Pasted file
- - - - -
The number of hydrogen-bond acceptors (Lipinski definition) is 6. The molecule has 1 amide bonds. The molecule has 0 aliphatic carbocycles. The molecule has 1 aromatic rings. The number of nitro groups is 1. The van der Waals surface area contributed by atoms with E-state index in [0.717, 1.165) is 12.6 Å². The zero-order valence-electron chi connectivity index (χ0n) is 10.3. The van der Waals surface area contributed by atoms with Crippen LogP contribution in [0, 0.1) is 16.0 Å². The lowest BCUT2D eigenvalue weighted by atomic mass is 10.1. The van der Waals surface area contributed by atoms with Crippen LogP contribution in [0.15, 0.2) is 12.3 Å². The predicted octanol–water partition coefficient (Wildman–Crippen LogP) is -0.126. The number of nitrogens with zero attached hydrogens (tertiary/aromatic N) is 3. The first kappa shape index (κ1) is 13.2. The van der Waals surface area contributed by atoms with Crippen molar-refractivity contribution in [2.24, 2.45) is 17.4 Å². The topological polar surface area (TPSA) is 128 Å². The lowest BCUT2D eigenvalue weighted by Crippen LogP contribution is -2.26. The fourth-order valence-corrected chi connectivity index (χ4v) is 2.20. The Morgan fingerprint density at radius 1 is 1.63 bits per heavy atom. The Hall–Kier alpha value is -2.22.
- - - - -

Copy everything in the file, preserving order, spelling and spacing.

The number of hydrogen-bond acceptors (Lipinski definition) is 6. The molecule has 1 amide bonds. The molecule has 0 aliphatic carbocycles. The molecule has 1 aromatic rings. The number of nitro groups is 1. The van der Waals surface area contributed by atoms with E-state index in [0.717, 1.165) is 12.6 Å². The zero-order valence-electron chi connectivity index (χ0n) is 10.3. The van der Waals surface area contributed by atoms with Crippen LogP contribution in [0, 0.1) is 16.0 Å². The lowest BCUT2D eigenvalue weighted by atomic mass is 10.1. The van der Waals surface area contributed by atoms with Crippen LogP contribution in [0.15, 0.2) is 12.3 Å². The predicted octanol–water partition coefficient (Wildman–Crippen LogP) is -0.126. The number of nitrogens with zero attached hydrogens (tertiary/aromatic N) is 3. The first kappa shape index (κ1) is 13.2. The van der Waals surface area contributed by atoms with Crippen molar-refractivity contribution in [2.24, 2.45) is 17.4 Å². The topological polar surface area (TPSA) is 128 Å². The lowest BCUT2D eigenvalue weighted by Crippen LogP contribution is -2.26. The fourth-order valence-corrected chi connectivity index (χ4v) is 2.20. The Morgan fingerprint density at radius 1 is 1.63 bits per heavy atom. The Hall–Kier alpha value is -2.22.